The Cornucopia Institute, a not-for-profit policy research organization based in Wisconsin, filed a formal legal complaint with the United States Department of Agriculture (USDA) against several infant formula manufacturers that are adding two synthetic preservatives to certified organic infant formula.
The Organic Foods Production Act, passed by Congress in 1990, explicitly bans synthetic preservatives in organic food.
“This is another blatant violation of the federal law governing organics by multi-billion dollar corporations that apparently think they can get away with anything,” says Charlotte Vallaeys, Director of Farm and Food Policy at The Cornucopia Institute.
The preservatives are beta carotene and ascorbyl palmitate, synthetics that are added to infant formula to prevent the oxidation and rancidity of ingredients such as the controversial patented supplements DHA and ARA, manufactured by Martek Biosciences Corporation (Royal DSM) and marketed as Life’sDHA®.
“This is not the first time that the pharmaceutical companies and agribusinesses, that manufacture infant formula, have quietly added to organic formula the same synthetic ingredients that they use in their conventional versions without first seeking the legally required approval for use in organics,” says Vallaeys.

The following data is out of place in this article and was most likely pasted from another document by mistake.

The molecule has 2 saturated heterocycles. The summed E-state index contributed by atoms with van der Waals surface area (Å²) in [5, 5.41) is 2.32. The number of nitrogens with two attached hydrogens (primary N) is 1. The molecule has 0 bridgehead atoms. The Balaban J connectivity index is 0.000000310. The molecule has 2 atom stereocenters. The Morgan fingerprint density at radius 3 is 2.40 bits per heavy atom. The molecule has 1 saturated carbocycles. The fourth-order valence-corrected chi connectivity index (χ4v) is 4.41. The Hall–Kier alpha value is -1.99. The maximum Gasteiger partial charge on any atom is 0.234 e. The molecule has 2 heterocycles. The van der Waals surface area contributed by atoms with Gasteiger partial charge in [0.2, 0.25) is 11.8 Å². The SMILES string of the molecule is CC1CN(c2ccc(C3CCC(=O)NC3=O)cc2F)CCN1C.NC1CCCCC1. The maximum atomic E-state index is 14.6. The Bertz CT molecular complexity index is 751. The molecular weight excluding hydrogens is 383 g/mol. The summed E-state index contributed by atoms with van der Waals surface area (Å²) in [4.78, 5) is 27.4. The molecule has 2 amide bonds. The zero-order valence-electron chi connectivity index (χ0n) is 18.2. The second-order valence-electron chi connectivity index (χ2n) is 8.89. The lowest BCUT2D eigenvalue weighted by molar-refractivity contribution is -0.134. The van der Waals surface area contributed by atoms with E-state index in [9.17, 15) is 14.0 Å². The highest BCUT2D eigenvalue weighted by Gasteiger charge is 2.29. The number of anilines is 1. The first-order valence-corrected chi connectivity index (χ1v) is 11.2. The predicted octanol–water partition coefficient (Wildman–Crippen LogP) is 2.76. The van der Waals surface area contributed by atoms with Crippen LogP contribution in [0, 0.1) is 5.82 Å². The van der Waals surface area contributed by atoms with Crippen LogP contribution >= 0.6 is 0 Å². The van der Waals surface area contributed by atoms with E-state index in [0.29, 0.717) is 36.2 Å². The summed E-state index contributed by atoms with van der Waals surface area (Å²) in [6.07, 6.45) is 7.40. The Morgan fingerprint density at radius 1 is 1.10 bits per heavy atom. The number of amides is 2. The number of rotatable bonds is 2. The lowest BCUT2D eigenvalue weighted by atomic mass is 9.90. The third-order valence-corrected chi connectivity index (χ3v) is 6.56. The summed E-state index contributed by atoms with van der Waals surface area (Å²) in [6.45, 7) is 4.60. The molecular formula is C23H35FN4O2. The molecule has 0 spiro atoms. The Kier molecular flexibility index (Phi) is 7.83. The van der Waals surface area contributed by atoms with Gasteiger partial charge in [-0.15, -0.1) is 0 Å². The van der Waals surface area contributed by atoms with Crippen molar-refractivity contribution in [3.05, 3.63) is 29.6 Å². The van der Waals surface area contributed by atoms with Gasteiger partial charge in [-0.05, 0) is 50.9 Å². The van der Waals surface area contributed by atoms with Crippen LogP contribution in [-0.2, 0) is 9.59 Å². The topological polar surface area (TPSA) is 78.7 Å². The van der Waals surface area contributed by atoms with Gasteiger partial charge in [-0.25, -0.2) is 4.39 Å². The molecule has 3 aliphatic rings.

According to The Cornucopia Institute, there have been more than a dozen unapproved synthetic ingredients that have been added to organic infant formula over the past five years. The public interest group has filed numerous legal complaints with the USDA, asking for removal of unapproved synthetic ingredients like the DHA algal oil and ARA fungal oils, manufactured by Martek, which was recently acquired by the Dutch conglomerate Royal DSM.
While the USDA has admitted publicly that these synthetics were added to organics due to an erroneous interpretation by previous USDA leadership, the agency, after being pressured by industry, has refused to take enforcement action and pull the suspect products from store shelves.